I have been studying Fine Art and History of Art at university for two years now. I had a preconception that during this time I’d be producing work non-stop. However, the reality is quite the opposite. Being confused about my British and Japanese heritage, I couldn’t seem to find a visual language to depict my feelings of displacement. I ended up focusing on an important experience I had had in Japan with my mother in Hiroshima in the summer of 2016. I had learnt in school about the horrors of the atomic bomb and the harrowing events of August 6th 1945 but had never actually visited. My mum had a business trip and decided to take me with her. We spent the day at the Peace Memorial Museum where I had been drawn to a glass cabinet containing the tiniest paper cranes. It was the beauty of the objects, these fragile forms crafted from folded paper, that touched me. I then learnt the story of Sadako Sasaki and the thousand paper cranes. She was two when the bomb was dropped, and nine years later the effects of radiation began to show. Whilst in hospital she heard an old myth that promised the maker of a thousand paper cranes a wish. Sasaki then embarked on this challenging affair, hoping it would aid her recovery but unfortunately she never finished.
Whilst racking my brain for ideas at my studio desk I found myself fiddling with paper and folding them into cranes. I realised that I have been doing this for as long as I can remember. As more and more cranes seemed to emerge on my desk I began to draw them. For my second year exhibition I decided I was going to fold and draw as many cranes as I could in an attempt to finish what Sasaki did not complete. Influenced by traditional Japanese ukiyo-e handscrolls, I decided to do my drawing on roll of brown parchment. I displayed my folded paper cranes below. On the side of the installation, I attached origami paper and invited visitors to create more cranes with me. It was a beautiful experience speaking to friends, answering their questions about Japan and allowing them to partake in origami.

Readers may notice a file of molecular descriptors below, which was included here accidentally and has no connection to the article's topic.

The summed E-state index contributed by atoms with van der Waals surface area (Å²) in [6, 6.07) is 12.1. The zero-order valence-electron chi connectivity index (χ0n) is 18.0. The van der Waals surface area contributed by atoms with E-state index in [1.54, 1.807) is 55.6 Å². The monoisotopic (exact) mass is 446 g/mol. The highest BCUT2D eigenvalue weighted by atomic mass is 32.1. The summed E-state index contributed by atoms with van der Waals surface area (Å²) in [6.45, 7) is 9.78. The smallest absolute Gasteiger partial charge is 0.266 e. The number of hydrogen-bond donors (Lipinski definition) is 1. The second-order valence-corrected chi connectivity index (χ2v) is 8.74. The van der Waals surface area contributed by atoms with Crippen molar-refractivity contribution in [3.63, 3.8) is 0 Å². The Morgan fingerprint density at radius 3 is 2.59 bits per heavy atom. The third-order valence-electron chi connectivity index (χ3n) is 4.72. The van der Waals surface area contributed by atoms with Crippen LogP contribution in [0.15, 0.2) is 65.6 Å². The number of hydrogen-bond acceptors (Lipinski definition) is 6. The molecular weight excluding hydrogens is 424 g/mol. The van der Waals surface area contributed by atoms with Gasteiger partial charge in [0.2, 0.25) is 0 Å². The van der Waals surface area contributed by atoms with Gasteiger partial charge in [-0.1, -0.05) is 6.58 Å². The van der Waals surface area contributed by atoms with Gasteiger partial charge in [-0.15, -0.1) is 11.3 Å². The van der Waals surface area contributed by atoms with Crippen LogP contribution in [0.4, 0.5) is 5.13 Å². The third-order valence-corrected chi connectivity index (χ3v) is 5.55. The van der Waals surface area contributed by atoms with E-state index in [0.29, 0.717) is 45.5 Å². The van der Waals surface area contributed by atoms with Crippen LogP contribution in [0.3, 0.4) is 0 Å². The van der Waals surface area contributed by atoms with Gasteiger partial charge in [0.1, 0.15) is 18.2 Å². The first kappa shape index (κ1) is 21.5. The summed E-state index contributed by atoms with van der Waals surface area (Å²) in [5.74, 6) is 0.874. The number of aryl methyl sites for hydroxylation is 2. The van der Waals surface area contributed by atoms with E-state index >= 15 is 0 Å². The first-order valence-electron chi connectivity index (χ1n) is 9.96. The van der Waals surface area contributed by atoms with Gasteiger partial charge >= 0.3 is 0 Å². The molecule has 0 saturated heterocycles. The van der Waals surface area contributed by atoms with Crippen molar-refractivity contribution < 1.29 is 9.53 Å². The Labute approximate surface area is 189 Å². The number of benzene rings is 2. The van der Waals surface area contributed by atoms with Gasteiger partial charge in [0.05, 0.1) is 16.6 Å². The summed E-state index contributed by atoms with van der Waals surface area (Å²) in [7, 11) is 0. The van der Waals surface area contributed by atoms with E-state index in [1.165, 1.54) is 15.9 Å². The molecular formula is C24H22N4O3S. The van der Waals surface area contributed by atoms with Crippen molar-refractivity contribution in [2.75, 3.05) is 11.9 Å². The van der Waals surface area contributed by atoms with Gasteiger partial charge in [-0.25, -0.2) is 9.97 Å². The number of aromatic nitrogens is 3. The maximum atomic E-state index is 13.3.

I soon realised that part of the confusion about my identity stemmed from the fact that I had been born and raised in the UK, and despite England feeling like home, it was also an alien environment where I didn’t quite fit. I then decided to take a year out from uni to work in Tokyo. I have now settled into Tokyo life, interning at the fashion magazine NYLON, which has been so beneficial for my development. But the days are full on and so I find it difficult to set aside time for making work.
However, I have embarked on a new creative outlet following my 20th birthday where my father bought me a 1984 Canon A1. For the past couple of months, it has come everywhere with me. I take photos of fleeting moments that seem to encapsulate the Japan that I am currently experiencing. The majority of them are street photographs, but I am already planning shoots in the future that will be more concept driven.
I have feared in the past that my artwork would not portray the Japanese part of my identity in the way I wanted but recently I have realised how ludicrous this notion is. My dual heritage affects all I do, including making art, even if it is subconscious. It is not something I have to show, more it is something that radiates through my practice. It affects my technique, philosophy, concept and aesthetic.
I am fascinated by the space between binaries, specifically East and West, past and present: the no-man’s land that I feel I constantly inhabit. I hope to portray these sentiments through my work.
Words and images by Tatyana Rutherston